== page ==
Recovery and bravery
Reba Tobia, 27, founder of The Brave Box
"I definitely believe that an eating disorder is like having a friend in your brain. You kind of start off with this friend, thinking that she has your best interests in mind. She's going to help make your life better and she or he is going to be there for you when other people might have not been and you might be in a really vulnerable position. So you latch on to this friend.
"As you spend more time with this friend, you notice your life getting smaller and smaller, and you notice her getting meaner and her demands getting harder. And, yet, you're trapped with her and you feel like you can't survive without her. You can't let her go. And it's an awful and grueling way to live. It's a way so many people live in silence. It's the way so many people live thinking maybe it's normal.
"I believe in full recovery, I'm just not there yet. ... I have been in recovery from anorexia for the past 5 1/2 years. My eating disorder really started when I was about 12. I definitely was more in tune with other people's bodies. I was definitely in tune with what other people around me were eating, their interactions with food. ... I was about 16 [when] my eating disorder kind of really reared its head and kind of clenched on, and when I was 18 [it was a] full-blown eating disorder. ... I held it definitely in secret for a while as my eating disorder progressed.
An eating disorder is like having a friend in your brain ... You kind of start off with this friend thinking that she has your best interests in mind.
"Your body might not change and it doesn't mean one is better than the other, but since my body did change, and people started complimenting me on it, 'You look great. What are you doing?' And at the time, those comments felt so good. And nothing was wrong with my body before -- nothing is wrong with anyone's body before -- but those comments really kind of reinforced my eating disorder. And as it progressed, those comments kind of changed from, 'Oh my god, you look so good,' to, 'Oh my God, are you OK?'
"I was so sick that hearing people kind of recognize my sickness felt really good. ... When I was 22, I first started recovery and that was after I engaged in a lot of physical activity [and] over-exercising ... I started seeing a dietitian and I went into the process thinking I'm going to see a dietitian to find out how I can run faster. ... I was so oblivious and didn't want to accept that there was a problem. So, it took me a long time to accept that something was wrong.
"For my recovery, I didn't have this huge support network ... I didn't have 20 friends. I didn't have aunts and uncles and all these people calling and helping me or sitting with me and eating three meals. ... It was really hard for me to hear those stories. And I knew that the people in my life didn't really know how to, or at least struggled with, how to interact with my eating disorder. ...They wanted to support me, but they didn't know how.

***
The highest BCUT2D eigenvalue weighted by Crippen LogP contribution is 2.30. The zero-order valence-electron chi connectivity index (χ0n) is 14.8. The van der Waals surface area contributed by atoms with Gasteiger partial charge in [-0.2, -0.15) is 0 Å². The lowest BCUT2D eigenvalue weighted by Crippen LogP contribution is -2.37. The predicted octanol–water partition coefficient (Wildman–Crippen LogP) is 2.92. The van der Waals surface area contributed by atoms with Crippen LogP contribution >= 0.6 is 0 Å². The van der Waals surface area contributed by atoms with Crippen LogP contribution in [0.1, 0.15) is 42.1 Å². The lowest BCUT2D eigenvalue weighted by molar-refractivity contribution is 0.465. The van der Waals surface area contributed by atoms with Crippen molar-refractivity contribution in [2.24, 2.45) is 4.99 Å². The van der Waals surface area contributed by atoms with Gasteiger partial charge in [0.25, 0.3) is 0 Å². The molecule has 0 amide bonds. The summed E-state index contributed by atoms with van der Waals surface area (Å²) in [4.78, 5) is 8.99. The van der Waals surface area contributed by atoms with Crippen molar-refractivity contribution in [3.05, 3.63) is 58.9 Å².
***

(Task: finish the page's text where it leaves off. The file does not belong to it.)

"It just hit me [that] there's gotta be other people out there that are struggling like me. ... It just popped into my mind like, why not make a box that I could put things that I felt like were really helpful to my recovery and are helpful right now to my recovery, that someone could order for themselves or that a loved one could order and send to someone in treatment, or send to someone who was struggling in a way that was supportive?
"I always loved the reminder that I'm brave and that I can do hard things ... so this kind of idea of making a [Brave Box] that could show support through a loved one or just to yourself. (The Brave Box includes several items that are dedicated to bringing courage, hope and body positivity to people struggling with an eating disorder. A portion of all proceeds go to the Multi-Service Eating Disorder Association in Newton, Massachusetts.)
"If you have a sticky relationship with food, if you have a bad relationship with your body, if you feel even an inkling like you're struggling, you are struggling enough. … You deserve support, and you deserve love, and you deserve community, and you don't need to wait until you're sick enough. And you don't need to live life this way. There's such a different way to live."
Editor's Note: These essays have been edited for clarity.
For more information on eating disorders, including warning signs and how to find support and help, visit the National Eating Disorders Association.
If you or someone you know is in crisis, please call the toll-free National Alliance on Mental Illness helpline at 800-950-NAMI.